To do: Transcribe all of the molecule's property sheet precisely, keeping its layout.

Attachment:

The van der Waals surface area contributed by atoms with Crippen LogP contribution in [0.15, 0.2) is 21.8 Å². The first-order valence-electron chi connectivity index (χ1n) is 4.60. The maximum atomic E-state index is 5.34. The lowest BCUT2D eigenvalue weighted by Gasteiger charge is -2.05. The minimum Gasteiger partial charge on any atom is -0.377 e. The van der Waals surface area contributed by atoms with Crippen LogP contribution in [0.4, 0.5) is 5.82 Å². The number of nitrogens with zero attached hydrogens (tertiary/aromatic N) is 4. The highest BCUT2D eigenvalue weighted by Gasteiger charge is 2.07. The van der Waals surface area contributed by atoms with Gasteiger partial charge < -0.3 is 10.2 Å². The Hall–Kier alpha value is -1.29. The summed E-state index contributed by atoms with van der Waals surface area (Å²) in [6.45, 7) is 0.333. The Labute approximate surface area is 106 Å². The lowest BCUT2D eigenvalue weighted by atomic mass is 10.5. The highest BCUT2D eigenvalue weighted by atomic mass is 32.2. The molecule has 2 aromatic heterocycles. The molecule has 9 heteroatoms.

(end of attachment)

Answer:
The van der Waals surface area contributed by atoms with Crippen LogP contribution in [0.15, 0.2) is 21.8 Å². The first-order valence-electron chi connectivity index (χ1n) is 4.60. The maximum atomic E-state index is 5.34. The lowest BCUT2D eigenvalue weighted by Gasteiger charge is -2.05. The minimum Gasteiger partial charge on any atom is -0.377 e. The van der Waals surface area contributed by atoms with Crippen LogP contribution in [0.4, 0.5) is 5.82 Å². The number of nitrogens with zero attached hydrogens (tertiary/aromatic N) is 4. The highest BCUT2D eigenvalue weighted by Gasteiger charge is 2.07. The van der Waals surface area contributed by atoms with Gasteiger partial charge < -0.3 is 10.2 Å². The Hall–Kier alpha value is -1.29. The summed E-state index contributed by atoms with van der Waals surface area (Å²) in [6.45, 7) is 0.333. The Labute approximate surface area is 106 Å². The lowest BCUT2D eigenvalue weighted by atomic mass is 10.5. The highest BCUT2D eigenvalue weighted by atomic mass is 32.2. The molecule has 2 aromatic heterocycles. The molecule has 9 heteroatoms.